Professional Basketball

Meet ‘Beadman,’ the Minnesota Lynx Superfan


Every sports team has fans. They attend games, watch from home on television or in a sports bar, and follow the players and teams through newspapers, websites and social media. The fan is the backbone of the business we know as sports entertainment.

Then there are those who are Superfans. These are the ones who dress up in costumes, wear face paint, have fun with goofy antics and are looked at by some fans as the life of the party, and are jeered by others for being obnoxious or over-the-top.

If done correctly, Superfans can be good for business. They are some of the most passionate people at games, and that passion can often be infectious. Of course that passion can also turn into television appearances coming out of timeouts or at halftime, which can be good for branding, for both the team and the person.

There are some Superfans who have been around for so long that they are never forgotten. John “The Drummer” Adams was one. When he passed away in January at age 71, the Cleveland Guardians (formerly Indians) major league baseball team honored his legacy with a moment of silence, and had the official team mascot bang the drum from Adams’s seat, a tradition that Adams had started in 1973 when he attended the first of what would become more than 3,500 home baseball games, missing only 45 games in a 48-year span.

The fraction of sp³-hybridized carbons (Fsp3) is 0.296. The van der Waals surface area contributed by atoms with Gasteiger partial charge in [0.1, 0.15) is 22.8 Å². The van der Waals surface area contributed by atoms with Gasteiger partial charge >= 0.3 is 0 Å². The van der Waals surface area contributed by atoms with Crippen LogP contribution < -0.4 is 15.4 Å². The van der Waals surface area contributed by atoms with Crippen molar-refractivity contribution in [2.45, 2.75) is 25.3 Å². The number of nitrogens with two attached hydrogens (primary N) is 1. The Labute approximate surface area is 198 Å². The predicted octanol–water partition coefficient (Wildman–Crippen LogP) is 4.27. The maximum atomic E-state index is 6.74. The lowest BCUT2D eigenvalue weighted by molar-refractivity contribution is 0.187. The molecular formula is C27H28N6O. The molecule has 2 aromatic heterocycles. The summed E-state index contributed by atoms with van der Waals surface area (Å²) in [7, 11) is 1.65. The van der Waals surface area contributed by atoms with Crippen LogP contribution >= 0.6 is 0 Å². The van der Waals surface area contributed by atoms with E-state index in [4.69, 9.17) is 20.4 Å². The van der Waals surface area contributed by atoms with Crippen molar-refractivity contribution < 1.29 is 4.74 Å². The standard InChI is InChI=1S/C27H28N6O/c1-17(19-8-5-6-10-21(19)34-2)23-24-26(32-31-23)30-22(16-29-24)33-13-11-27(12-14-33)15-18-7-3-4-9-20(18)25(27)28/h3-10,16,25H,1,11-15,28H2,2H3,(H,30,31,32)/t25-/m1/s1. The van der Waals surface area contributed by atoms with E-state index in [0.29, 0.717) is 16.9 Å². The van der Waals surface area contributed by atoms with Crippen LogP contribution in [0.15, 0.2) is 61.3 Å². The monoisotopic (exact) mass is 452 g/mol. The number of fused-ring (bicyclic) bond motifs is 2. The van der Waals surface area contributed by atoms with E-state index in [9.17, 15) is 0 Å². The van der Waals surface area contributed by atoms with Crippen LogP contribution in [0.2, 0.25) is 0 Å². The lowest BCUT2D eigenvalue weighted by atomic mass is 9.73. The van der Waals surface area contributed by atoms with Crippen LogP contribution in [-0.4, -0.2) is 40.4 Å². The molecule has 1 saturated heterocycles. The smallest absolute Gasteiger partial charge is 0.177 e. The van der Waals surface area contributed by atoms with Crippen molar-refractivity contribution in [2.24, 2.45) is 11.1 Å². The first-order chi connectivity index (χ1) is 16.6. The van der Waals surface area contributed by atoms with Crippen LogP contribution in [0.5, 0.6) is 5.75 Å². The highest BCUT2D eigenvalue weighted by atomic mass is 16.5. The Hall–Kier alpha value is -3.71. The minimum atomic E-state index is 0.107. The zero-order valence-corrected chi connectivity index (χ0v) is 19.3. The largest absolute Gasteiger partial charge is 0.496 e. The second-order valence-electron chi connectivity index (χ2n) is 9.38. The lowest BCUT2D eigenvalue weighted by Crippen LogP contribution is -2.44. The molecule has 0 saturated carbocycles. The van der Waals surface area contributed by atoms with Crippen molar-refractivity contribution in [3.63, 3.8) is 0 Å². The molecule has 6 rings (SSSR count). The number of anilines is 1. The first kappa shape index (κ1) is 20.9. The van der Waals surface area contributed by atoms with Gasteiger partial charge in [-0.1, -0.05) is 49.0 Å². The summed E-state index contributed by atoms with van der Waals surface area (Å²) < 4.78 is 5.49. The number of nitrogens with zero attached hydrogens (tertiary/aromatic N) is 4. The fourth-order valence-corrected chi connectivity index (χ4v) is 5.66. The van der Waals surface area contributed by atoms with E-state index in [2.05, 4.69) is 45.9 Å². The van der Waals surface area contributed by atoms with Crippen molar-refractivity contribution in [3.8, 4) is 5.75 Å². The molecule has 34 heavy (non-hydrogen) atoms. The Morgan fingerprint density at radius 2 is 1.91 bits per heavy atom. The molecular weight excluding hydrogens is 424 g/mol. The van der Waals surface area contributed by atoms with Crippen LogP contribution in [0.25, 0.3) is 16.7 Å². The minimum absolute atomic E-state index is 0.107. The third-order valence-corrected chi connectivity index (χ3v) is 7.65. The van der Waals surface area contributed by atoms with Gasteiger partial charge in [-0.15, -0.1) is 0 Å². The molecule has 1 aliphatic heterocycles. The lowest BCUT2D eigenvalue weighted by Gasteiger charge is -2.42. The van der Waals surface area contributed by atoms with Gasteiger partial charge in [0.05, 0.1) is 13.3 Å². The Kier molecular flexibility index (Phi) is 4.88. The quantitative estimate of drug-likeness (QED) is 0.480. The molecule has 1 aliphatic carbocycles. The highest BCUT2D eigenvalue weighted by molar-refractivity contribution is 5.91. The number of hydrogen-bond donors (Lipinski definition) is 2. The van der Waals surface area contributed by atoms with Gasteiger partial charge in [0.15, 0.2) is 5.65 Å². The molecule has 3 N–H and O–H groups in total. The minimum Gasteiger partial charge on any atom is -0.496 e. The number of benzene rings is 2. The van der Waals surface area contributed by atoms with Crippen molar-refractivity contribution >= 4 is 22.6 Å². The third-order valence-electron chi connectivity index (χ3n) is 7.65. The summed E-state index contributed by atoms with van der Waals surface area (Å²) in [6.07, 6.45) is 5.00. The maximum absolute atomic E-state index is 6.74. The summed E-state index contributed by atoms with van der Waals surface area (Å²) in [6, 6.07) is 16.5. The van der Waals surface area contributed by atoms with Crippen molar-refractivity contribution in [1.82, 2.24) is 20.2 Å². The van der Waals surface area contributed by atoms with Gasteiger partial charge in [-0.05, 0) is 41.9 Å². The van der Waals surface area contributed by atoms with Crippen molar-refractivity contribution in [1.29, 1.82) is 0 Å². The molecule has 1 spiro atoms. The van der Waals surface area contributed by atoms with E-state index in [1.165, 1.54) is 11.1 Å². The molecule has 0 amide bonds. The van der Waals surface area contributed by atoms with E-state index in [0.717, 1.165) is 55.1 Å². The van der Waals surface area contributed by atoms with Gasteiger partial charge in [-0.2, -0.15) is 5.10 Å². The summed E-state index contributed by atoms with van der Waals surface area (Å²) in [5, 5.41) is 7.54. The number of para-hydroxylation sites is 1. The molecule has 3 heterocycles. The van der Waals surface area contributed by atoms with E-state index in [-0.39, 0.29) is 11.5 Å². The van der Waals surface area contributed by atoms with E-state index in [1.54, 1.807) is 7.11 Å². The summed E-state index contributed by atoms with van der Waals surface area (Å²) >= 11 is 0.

We can’t forget about Rollen Stewart. He began holding up “John 3:16” placards starting with the 1977 NBA Finals and was seen at many key sporting events with his familiar sign until 1992 when he was arrested on kidnapping charges. (He’s still in prison.)

Stewart may be an anomaly here, since he was trying to use sports to evangelize, but getting a glimpse on television propels many of the Superfans into passionate fandom. Perhaps we can thank Rollen Stewart for that after all.

Zema Williams, an Army veteran who was selling cars in Washington, D.C., decided to dress in a headdress and bring a tomahawk prop to the Washington Redskins – Dallas Cowboys game at R.F.K. Stadium on Oct. 2, 1978. He received so much attention after the television cameras saw him that he built up the persona of “Chief Zee” and continued the tradition until he passed away a week before the start of the 2016 training camp. Even though Chief Zee was highly controversial during the effort to get the team name changed, he was still beloved by most fans and the organization. (The Redskins have since changed their name to the Commanders.)

There are other less offensive Superfans. The Philadelphia Eagles have “Birdman,” complete with winged helmet, cape, mask and beak with stuffed eagles on his shoulder. Portrayed by Joe Ripley, a Union carpenter from Philadelphia, he’s been portraying Birdman since 1986.